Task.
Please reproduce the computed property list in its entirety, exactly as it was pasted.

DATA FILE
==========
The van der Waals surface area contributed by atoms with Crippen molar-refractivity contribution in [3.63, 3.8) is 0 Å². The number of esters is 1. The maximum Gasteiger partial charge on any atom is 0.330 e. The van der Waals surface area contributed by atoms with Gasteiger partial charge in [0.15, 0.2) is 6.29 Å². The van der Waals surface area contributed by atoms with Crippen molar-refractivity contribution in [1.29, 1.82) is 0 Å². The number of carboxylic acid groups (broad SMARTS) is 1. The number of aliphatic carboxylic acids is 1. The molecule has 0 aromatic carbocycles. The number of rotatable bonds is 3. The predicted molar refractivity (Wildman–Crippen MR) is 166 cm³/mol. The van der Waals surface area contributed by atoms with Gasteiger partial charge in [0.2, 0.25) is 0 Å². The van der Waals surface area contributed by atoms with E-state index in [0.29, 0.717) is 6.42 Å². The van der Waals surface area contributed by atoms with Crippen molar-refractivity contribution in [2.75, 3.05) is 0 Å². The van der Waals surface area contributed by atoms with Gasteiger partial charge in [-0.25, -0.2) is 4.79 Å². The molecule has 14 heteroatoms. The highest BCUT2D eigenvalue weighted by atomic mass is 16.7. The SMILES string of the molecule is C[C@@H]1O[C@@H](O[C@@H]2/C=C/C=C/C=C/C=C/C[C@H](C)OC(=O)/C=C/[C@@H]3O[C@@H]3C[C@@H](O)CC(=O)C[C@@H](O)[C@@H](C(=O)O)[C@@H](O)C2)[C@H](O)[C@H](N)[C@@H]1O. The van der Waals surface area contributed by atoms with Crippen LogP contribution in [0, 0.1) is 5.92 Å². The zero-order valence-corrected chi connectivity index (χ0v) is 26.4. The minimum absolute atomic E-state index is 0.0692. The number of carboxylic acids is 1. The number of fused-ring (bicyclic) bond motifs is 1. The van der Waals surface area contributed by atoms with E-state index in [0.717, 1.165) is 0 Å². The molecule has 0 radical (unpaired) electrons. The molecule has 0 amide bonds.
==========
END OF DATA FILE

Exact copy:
The van der Waals surface area contributed by atoms with Crippen molar-refractivity contribution in [3.63, 3.8) is 0 Å². The number of esters is 1. The maximum Gasteiger partial charge on any atom is 0.330 e. The van der Waals surface area contributed by atoms with Gasteiger partial charge in [0.15, 0.2) is 6.29 Å². The van der Waals surface area contributed by atoms with Crippen molar-refractivity contribution in [1.29, 1.82) is 0 Å². The number of carboxylic acid groups (broad SMARTS) is 1. The number of aliphatic carboxylic acids is 1. The molecule has 0 aromatic carbocycles. The number of rotatable bonds is 3. The predicted molar refractivity (Wildman–Crippen MR) is 166 cm³/mol. The van der Waals surface area contributed by atoms with Gasteiger partial charge in [0.2, 0.25) is 0 Å². The van der Waals surface area contributed by atoms with E-state index in [0.29, 0.717) is 6.42 Å². The van der Waals surface area contributed by atoms with Crippen molar-refractivity contribution in [2.75, 3.05) is 0 Å². The van der Waals surface area contributed by atoms with Gasteiger partial charge in [-0.25, -0.2) is 4.79 Å². The molecule has 14 heteroatoms. The highest BCUT2D eigenvalue weighted by atomic mass is 16.7. The SMILES string of the molecule is C[C@@H]1O[C@@H](O[C@@H]2/C=C/C=C/C=C/C=C/C[C@H](C)OC(=O)/C=C/[C@@H]3O[C@@H]3C[C@@H](O)CC(=O)C[C@@H](O)[C@@H](C(=O)O)[C@@H](O)C2)[C@H](O)[C@H](N)[C@@H]1O. The van der Waals surface area contributed by atoms with Crippen LogP contribution in [0, 0.1) is 5.92 Å². The zero-order valence-corrected chi connectivity index (χ0v) is 26.4. The minimum absolute atomic E-state index is 0.0692. The number of carboxylic acids is 1. The number of fused-ring (bicyclic) bond motifs is 1. The van der Waals surface area contributed by atoms with E-state index in [0.717, 1.165) is 0 Å². The molecule has 0 radical (unpaired) electrons. The molecule has 0 amide bonds.